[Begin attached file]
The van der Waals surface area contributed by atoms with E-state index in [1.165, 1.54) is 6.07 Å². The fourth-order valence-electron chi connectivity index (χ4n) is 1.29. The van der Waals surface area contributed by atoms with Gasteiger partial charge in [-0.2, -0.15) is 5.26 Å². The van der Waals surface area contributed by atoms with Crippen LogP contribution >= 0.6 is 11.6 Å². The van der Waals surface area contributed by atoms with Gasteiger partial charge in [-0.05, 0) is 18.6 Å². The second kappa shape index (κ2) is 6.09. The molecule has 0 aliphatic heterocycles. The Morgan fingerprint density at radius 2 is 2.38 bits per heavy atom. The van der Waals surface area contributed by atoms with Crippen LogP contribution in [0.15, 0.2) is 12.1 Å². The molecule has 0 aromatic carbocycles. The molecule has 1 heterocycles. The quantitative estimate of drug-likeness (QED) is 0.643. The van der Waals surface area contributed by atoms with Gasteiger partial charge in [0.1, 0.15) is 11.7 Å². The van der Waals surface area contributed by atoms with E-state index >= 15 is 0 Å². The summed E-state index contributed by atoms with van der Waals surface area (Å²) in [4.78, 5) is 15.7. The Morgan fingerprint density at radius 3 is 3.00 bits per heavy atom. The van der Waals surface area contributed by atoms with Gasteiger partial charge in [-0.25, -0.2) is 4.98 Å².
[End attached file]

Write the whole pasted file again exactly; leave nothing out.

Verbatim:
The van der Waals surface area contributed by atoms with E-state index in [1.165, 1.54) is 6.07 Å². The fourth-order valence-electron chi connectivity index (χ4n) is 1.29. The van der Waals surface area contributed by atoms with Gasteiger partial charge in [-0.2, -0.15) is 5.26 Å². The van der Waals surface area contributed by atoms with Crippen LogP contribution >= 0.6 is 11.6 Å². The van der Waals surface area contributed by atoms with Gasteiger partial charge in [-0.05, 0) is 18.6 Å². The second kappa shape index (κ2) is 6.09. The molecule has 0 aliphatic heterocycles. The Morgan fingerprint density at radius 2 is 2.38 bits per heavy atom. The van der Waals surface area contributed by atoms with Crippen LogP contribution in [0.15, 0.2) is 12.1 Å². The molecule has 0 aromatic carbocycles. The molecule has 1 heterocycles. The quantitative estimate of drug-likeness (QED) is 0.643. The van der Waals surface area contributed by atoms with Gasteiger partial charge in [0.1, 0.15) is 11.7 Å². The van der Waals surface area contributed by atoms with E-state index >= 15 is 0 Å². The summed E-state index contributed by atoms with van der Waals surface area (Å²) in [4.78, 5) is 15.7. The Morgan fingerprint density at radius 3 is 3.00 bits per heavy atom. The van der Waals surface area contributed by atoms with Gasteiger partial charge in [-0.25, -0.2) is 4.98 Å².